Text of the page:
Nurturing Your Scribal Visual Awareness
As an SCA scribe, I’m both scroll designer and producer. Without a knack for each and both together the scrolls I do fall short.
Luminous scribal creations are best handled by frequent practice, exploration, and experiment. Each scroll is unique for the accumulated knowledge and skills expressed at the time you produce it. Your entire scribal experiences flow into each work you make.
Whether calligraphy or illumination, each combines multiple strokes into steps formed into parts connecting to make the whole scroll. The creative process.
You can enhance your work by nurturing your visual awareness. Increase your observation powers through constant practice and make them part of you. Be committed to continually looking at medieval manuscripts. More than that, look at every detail. Every descender’s swoop and paint stroke layer. Every design element and calligraphed line. Look and compare them in your mind’s eye to other similar or different manuscripts.
In the past, I did this with monthly trips to the University Library, carting home tomes of manuscript facsimiles and other books. I’d sit in my recliner, sometimes with a magnifying glass, and look at every pen and brush stroke. Now you can do this online without leaving home, and save your favorite, beautiful or weirdest images.
I recommend searching for manuscript images, perusing them in detail as I did with a magnifying glass, but saving them to Pinterest. I have multiple Pinterest “board” collections. These compilations range from the ridiculous to the sublime, the tacky to the curious. Saving images to Pinterest automatically records the location, providing future access. And I can review, share and update the boards later.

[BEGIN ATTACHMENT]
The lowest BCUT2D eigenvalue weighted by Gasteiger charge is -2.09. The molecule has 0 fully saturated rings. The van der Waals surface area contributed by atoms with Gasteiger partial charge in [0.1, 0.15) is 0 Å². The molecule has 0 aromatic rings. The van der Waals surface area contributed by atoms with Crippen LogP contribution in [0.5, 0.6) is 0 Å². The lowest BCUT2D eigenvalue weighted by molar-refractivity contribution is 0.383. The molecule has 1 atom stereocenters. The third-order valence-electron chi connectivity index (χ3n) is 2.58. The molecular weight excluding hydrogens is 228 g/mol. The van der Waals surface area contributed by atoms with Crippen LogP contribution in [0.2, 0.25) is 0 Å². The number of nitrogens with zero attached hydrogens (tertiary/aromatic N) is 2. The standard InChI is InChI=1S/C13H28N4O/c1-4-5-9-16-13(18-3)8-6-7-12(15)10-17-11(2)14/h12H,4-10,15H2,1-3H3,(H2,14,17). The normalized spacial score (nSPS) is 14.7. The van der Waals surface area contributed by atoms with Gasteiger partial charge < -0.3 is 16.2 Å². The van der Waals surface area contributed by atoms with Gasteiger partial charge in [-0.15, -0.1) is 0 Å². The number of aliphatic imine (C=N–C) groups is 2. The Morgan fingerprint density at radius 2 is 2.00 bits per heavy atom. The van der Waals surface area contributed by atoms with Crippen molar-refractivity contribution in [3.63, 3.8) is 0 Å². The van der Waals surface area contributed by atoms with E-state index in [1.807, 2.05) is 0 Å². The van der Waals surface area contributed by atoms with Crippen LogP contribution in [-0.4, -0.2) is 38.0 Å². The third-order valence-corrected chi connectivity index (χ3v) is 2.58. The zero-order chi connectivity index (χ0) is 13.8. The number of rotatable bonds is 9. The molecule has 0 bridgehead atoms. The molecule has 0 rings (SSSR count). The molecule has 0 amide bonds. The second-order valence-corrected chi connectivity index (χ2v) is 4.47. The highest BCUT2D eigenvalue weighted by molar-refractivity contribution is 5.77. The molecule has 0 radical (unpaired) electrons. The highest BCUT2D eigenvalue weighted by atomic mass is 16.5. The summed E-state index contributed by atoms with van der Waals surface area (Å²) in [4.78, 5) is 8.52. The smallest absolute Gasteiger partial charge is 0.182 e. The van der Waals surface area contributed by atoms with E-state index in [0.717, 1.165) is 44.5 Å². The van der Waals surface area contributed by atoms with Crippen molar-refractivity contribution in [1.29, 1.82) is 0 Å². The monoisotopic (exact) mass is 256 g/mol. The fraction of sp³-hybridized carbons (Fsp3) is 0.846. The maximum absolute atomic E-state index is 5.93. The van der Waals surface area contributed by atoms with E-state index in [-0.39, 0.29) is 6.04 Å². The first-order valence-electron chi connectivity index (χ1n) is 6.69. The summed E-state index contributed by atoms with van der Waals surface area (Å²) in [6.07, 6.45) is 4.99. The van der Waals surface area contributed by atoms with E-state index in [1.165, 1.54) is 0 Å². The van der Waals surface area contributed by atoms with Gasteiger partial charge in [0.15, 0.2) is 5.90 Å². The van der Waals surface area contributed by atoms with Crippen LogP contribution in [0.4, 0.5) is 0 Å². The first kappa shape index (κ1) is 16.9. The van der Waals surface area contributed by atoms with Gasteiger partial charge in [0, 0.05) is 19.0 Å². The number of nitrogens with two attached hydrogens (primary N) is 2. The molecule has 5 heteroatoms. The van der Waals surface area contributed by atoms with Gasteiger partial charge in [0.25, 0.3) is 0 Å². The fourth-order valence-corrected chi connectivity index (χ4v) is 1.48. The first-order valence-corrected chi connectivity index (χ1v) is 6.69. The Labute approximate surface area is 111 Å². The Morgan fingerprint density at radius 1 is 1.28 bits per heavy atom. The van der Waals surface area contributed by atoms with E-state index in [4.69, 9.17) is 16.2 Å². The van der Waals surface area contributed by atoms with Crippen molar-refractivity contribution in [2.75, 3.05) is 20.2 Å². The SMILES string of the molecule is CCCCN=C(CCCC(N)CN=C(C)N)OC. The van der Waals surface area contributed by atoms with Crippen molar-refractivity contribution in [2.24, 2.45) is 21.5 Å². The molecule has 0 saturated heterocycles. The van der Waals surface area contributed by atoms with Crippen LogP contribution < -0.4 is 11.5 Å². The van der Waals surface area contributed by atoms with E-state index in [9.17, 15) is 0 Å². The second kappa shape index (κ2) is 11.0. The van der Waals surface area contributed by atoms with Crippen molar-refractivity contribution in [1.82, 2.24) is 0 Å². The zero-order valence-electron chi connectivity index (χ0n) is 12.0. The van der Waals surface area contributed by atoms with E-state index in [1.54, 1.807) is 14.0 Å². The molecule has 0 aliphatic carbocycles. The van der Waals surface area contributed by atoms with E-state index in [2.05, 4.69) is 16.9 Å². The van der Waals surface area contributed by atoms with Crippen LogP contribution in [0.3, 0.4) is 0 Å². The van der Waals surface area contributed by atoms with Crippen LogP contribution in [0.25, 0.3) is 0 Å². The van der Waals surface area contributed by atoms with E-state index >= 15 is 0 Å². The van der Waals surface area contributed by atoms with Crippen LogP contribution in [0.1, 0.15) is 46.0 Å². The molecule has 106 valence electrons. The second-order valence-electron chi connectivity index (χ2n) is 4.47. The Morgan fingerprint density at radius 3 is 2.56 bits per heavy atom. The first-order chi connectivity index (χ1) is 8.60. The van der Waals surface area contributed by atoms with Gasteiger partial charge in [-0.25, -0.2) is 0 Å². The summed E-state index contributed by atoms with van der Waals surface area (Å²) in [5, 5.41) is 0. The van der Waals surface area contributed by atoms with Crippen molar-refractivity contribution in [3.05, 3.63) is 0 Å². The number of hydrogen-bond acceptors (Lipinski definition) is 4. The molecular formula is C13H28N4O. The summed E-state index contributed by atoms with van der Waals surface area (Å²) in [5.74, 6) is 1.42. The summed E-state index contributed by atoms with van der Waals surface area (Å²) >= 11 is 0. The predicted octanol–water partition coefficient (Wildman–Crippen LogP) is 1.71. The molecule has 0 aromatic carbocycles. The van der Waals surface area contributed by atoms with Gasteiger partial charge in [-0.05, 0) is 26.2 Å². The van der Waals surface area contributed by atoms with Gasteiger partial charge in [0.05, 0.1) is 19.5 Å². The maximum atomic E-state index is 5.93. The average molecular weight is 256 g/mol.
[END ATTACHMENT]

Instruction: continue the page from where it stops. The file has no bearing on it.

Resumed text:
|My Jehanne Bening Pinterest Boards In A Screen Capture|
Studying the works I found and noting what I saw on Pinterest helps me to learn what I liked about some works and didn’t like about others. My collections have both good and bad examples, exquisite manuscripts and commonplace books. They are an information treasury to improve my visual awareness and enlarge my inspiration sources.
I don’t always seek out whole manuscripts, or even whole pages. Looking at page parts is a powerful tool. I’m able to zero in on a single scribal aspect, such as acanthus leaves in multiple manuscripts or many books with a similar script. You can discover exciting, interesting relationships between shapes, colors, lettering, and ornament by this. And it’s your personal discovery, not a museum manuscript curator’s.
However you do it, these inquiries are vital to your scribal experience. It is inspiration gathering, even though you may not have a scroll assignment at the time. Looking at medieval scribal works broad legacy is a decisive part of your creative development.
Prior Related Post:
5 Tips To Train Your Artist Eye
Wow! Scribal Research Has Changed
6 Reasons to Learn Calligraphy
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